As of 1951, four of the prior six years showed a decline in gross domestic product, correlating with a reduction of over 11% in the highest income tax bracket at its largest difference. Yet when the tax rate returned to over 90%, the nation saw nearly twenty years of consistent growth in GDP.
This indicates that a higher tax rate would have little to no probability of reducing production within corporations in the US. A maximum wage, or a return to a tax bracket over 90%, could pave the way to return a more economically equal society.
Government money supports vast salaries for contractors
It may seem difficult to imagine regulations such as a maximum wage imposed on the rich, especially since large corporations with highly paid executives often benefit from government contracts. In 2018, government contracts made up nearly 70% of Lockheed Martin’s revenue but the Executive Chairman of the Board was compensated nearly thirty-one million dollars (Marillyn).
It may seem that efforts to regulate the income of the super-rich are a lost cause, but there is precedent for such regulation. Currently, there are laws in the US that prevent companies that discriminate against women and minorities from gaining government contracts.
Setting a standard for companies that rely on the government
Sam Pizzigati, an Associate Fellow at the Institute for Policy Studies, responded to these laws by asking, “why should we let our tax dollars subsidize companies that increase economic inequality – by compensating top executives at levels that dwarf the pay that goes to average workers?” Restricting government contracts to companies that pay upper executives a rate that is no greater than a determined multiple of the rate of their lowest-paid workers is one way to begin increasing economic equality.
An inalienable right to life, liberty and the pursuit of happiness
It is not beneficial to value only those who can thrive financially in a capitalist society. For some people, happiness is not about financial gain, but without financial stability, the pursuit of happiness in other forms becomes more difficult. Yet financial stability is becoming less attainable for much of the working class.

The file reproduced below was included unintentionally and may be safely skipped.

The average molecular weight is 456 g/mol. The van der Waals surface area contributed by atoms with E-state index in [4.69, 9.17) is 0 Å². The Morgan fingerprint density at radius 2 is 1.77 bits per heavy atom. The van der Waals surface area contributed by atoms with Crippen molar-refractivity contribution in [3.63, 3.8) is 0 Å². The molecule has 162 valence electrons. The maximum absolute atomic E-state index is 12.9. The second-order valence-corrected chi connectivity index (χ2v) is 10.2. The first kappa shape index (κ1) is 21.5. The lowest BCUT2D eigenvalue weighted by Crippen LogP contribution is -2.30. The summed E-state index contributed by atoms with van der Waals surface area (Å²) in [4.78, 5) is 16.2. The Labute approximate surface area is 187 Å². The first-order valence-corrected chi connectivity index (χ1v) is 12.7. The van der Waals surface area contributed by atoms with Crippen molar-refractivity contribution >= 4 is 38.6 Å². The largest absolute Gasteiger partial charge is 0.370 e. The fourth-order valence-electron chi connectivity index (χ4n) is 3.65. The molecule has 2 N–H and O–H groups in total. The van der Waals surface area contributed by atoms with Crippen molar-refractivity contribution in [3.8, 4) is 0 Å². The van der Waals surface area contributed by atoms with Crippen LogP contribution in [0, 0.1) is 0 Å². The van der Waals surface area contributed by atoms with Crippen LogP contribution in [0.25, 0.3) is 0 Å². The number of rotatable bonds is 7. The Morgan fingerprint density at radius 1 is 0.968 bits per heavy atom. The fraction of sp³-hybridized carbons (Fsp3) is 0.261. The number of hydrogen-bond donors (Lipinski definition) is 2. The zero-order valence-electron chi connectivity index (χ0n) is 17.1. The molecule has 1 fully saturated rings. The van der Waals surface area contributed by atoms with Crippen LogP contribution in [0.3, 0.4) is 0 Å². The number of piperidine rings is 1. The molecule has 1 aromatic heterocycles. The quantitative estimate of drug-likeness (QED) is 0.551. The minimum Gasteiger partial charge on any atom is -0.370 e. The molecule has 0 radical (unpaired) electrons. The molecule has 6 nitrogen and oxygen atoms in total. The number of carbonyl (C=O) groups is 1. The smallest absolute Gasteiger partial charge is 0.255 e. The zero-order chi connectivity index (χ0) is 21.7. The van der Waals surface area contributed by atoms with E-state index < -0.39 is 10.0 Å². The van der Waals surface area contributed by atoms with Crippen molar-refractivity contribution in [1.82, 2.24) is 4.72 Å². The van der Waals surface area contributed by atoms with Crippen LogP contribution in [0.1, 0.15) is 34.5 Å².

A maximum wage tied by ratio to the minimum wage is a step toward greater income equality by recognizing that the super-rich do not deserve all the wealth they control, just as the working poor do not deserve the poverty they are subjected to.
A tax system that favors the wealthy has failed us
Our poverty rate today hovers around 10%. A tax system that favors the wealthy has not proven to eradicate poverty. Focusing only on the poor and those with less ability to stand on their own has not solved income inequality. A refusal to acknowledge the importance of regulating the top as well as the bottom will continue to delay any solution.
Through implementing a maximum wage, the people of the US will continue to achieve economic growth, expand incentives to increase the pay to lower-wage workers, and move towards the type of income equality that ensures that a minority of wealthy individuals won’t have financial control over our leaders and representatives. A de facto maximum wage through a return to higher taxes will pave the way for more income equality and allow more Americans to pursue their own versions of happiness.
Adora River Rose is studying at SPSCC to become a teacher. She is an Eagle Scout, a performance artist, and an advocate for transgender rights and equality.
“Marillyn Hewson.” AFL, AFL-CIO, 2021, aflcio.org/paywatch/LMT.
Pizzigati, Sam. Have the Rich Won? Maybe Not. Somerville: Economic Affairs Bureau, 2009.
Yglesias, M. “The case for a maximum wage.” www.vox.com/2014/8/6/5964369/maximum-wage. 6 Aug 2014. Accessed 18 Nov. 2020.